BTRIPP (btripp) wrote,

What to do, what to do ...

As you may recall, I noted a few reviews back that I'd gotten a box of recently released books from the good folks at Wiley, and Steve Gillman's 101 Weird Ways to Make Money: Cricket Farming, Repossessing Cars, and Other Jobs With Big Upside and Not Much Competition was among those. I don't know what specifically made me bump this up to the top of the to-be-read pile, but I suspect that it might be some angst that I've been feeling with my own job situation … as regular readers are probably aware, I'm about to be in my 28th month “between jobs”, and, while I've had some situations which looked very promising for my being hired (and periods when I've had nearly full-time work doing freelance and consulting), I'm pretty much back to “square one” again, and I think on one level I was hoping that Gillman's book would prod me into some “out of the box” thinking.

There's a wonderful bon mot from the late Johnny Carson that I've found very useful to keep in mind over the years: “It takes all types to fill the freeway!”, and this certainly is the case when looking at this book, as its author has held dozens of jobs in widely divergent settings, which makes the premise here a bit more reality-based than it might be. I, on the other hand, have pretty much always been in some form of “communications” work, so making a jump into most of the things in 101 Weird Ways to Make Money would likely be some sort of desperation move (much like when I attempted bartending after my publishing company failed).

Frankly, there aren't that many “weird” ways to make money here, but I'm sure that's a catchier title than something referring to “niche” jobs, which would likely be a more accurate descriptor. The 101 jobs discussed are spread out over 12 sections, in which they're thematically grouped. These are:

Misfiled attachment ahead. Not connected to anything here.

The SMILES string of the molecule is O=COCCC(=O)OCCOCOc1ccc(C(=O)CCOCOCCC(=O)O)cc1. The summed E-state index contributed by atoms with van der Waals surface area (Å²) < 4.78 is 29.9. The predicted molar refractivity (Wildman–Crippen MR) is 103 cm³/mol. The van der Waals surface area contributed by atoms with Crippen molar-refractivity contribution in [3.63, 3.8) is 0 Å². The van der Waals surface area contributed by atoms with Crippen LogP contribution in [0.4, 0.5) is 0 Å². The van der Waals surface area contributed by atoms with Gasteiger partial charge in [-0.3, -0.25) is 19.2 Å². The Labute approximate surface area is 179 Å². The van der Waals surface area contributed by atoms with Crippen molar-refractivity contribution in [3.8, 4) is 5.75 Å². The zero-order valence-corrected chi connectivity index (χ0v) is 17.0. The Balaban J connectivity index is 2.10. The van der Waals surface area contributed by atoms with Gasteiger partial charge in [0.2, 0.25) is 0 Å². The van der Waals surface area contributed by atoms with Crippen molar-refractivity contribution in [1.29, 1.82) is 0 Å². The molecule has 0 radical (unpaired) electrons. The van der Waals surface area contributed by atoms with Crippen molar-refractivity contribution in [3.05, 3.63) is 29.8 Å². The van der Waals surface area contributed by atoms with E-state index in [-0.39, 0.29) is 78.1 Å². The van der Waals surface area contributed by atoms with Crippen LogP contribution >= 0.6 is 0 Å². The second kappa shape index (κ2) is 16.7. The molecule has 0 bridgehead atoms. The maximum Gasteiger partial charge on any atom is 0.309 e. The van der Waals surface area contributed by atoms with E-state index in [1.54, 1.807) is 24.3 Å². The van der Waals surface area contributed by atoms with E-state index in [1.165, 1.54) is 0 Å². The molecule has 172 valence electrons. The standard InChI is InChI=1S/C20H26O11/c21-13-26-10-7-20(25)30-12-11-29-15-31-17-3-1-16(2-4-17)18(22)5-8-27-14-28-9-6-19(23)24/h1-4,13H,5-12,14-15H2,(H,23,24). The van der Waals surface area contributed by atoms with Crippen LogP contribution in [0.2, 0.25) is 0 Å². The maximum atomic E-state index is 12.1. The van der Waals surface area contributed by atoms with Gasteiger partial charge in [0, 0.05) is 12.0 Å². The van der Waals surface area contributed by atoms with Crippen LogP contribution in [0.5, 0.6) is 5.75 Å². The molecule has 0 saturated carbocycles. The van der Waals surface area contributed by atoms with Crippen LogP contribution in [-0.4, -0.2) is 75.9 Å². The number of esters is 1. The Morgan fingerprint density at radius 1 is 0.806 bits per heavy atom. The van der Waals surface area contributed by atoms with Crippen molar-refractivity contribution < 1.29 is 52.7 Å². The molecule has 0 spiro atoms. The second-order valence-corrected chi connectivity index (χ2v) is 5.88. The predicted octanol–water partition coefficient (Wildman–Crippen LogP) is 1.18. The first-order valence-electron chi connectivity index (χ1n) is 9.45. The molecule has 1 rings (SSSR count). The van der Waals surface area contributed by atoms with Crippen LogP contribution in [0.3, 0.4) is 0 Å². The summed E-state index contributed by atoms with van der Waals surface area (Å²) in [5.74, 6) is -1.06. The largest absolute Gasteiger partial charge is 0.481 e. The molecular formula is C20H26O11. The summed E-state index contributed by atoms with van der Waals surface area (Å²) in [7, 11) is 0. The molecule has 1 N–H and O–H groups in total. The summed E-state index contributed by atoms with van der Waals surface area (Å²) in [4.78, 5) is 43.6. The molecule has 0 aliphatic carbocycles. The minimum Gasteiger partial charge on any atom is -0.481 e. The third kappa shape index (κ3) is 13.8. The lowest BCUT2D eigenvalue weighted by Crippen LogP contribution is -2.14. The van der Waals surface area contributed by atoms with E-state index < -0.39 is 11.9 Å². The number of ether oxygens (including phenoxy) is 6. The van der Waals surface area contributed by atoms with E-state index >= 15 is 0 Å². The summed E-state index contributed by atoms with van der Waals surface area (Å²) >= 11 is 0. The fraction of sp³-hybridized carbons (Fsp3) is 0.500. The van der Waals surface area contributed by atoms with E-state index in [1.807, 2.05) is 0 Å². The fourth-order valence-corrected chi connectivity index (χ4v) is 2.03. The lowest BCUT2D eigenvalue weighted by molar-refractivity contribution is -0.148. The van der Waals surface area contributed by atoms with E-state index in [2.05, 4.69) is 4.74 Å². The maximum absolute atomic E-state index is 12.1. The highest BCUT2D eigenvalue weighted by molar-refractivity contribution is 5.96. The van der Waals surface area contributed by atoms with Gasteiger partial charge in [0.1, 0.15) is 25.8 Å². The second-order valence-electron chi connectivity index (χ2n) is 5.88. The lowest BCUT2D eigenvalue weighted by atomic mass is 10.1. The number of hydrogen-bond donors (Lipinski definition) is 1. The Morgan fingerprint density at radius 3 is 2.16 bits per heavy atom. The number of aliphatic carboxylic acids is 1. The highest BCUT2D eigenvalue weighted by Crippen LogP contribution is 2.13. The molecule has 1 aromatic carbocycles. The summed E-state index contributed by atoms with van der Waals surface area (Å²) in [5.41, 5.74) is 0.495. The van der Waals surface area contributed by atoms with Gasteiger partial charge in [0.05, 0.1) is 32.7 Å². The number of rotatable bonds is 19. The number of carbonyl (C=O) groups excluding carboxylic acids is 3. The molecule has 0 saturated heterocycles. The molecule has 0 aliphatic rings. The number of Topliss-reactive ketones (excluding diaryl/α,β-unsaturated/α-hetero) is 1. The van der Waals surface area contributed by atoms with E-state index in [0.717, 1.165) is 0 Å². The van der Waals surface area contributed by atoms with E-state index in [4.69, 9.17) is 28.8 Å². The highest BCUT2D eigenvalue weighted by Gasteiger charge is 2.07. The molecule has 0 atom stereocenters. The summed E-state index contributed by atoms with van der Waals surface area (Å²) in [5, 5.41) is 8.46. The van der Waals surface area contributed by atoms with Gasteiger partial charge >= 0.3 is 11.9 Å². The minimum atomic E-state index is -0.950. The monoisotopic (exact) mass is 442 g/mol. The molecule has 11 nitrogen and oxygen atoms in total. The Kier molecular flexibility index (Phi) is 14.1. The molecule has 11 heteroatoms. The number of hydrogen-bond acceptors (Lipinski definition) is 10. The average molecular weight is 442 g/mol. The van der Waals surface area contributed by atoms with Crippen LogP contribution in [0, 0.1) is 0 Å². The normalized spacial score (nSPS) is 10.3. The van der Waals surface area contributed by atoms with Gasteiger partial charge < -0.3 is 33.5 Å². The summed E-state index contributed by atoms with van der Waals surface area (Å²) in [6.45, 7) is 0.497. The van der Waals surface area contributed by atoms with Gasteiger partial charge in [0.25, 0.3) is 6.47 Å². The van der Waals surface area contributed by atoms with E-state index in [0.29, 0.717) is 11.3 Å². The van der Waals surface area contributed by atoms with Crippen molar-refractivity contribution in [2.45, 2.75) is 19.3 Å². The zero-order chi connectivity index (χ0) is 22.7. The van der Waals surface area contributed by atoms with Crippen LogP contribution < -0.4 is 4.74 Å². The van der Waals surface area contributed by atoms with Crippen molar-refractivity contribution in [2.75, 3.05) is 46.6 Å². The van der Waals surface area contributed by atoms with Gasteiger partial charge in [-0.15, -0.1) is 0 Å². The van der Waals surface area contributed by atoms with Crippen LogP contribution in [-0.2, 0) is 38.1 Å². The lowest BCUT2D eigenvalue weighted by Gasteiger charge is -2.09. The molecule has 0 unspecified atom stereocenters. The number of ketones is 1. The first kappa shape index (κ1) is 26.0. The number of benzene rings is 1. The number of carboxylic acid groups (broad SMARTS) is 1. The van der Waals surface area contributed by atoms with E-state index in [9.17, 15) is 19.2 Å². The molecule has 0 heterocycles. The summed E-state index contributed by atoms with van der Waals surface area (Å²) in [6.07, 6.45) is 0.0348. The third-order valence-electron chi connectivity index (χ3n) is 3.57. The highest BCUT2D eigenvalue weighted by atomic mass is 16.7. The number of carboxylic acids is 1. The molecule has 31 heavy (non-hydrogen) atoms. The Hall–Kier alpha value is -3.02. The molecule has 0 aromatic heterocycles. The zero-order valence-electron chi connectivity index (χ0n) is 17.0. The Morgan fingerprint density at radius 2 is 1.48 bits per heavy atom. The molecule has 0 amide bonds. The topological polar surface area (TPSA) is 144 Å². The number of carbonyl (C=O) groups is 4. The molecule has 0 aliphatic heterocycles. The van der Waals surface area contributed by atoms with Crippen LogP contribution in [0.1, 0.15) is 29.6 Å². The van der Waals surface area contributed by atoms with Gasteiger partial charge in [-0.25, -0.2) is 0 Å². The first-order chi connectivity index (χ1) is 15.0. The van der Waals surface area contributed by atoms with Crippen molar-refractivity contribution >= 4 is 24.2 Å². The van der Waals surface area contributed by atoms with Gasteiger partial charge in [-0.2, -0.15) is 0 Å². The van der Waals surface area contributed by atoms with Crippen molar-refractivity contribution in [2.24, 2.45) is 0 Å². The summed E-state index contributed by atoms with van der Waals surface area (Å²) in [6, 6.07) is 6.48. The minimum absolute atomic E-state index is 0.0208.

1. Fun Ways to Make Money

  2. Making Money Outdoors

  3. Dirty and Ugly Jobs

  4. Internet Opportunities

  5. Green Jobs and Businesses

  6. Home-Based Money Makers

  7. Working with People

  8. Working with Animals

  9. Creative and Artistic Work

  10. Buying and Selling Things

  11. Cleaning Jobs and Businesses

  12. Still More Unusual Ways to Make Money
Each of these starts with an introductory piece with an interview with somebody involved in one of the jobs, and contains five to fifteen Chapters, each dealing with a particular type of job. Each job is given only 2 pages, so this hardly provides an in-depth look at any, but each short “chapter” is structured with a couple of paragraphs of description, a couple of paragraphs on “Money”, a couple of paragraphs on “How To Get Started”, and a “Resources” section with a list of suggested books and web sites.

Many of the “jobs” here are presented as “foot in the door” entrees to moving into small business ownership, with a lot of the information being on how much it would cost to get set up and trained in these. The “Money” section does give estimates on how much these would pay, but the general thrust is towards opening up one's own operation (after all, how many staff openings are there in Worm Grunting or Cricket Farming?). The author likely approaches the subject in this manner as, frankly, most of the jobs discussed don't pay very much “unless you're the boss” (and, in which case, one can make six figures with most of these).

That being said, the writing is engaging and informative, and the jobs do tend to be things that one might not have considered (Rodeo Clown, Mattress Recycler, Garbage Truck Washer, etc., etc., etc.) … although I must admit, most of the things in the “Internet Opportunities” section I have looked into at one point or another.

101 Weird Ways to Make Money is brand new (it just came out last month), so it should be available at the bigger “brick & mortar” book stores, but both of the on-line guys have it at around a 45% discount, so that's likely to be your best bet for picking it up. Again, while very few of the 101 things in here “struck my fancy”, it's an interesting look at a lot of work possibilities!

Visit the BTRIPP home page!

Tags: book review

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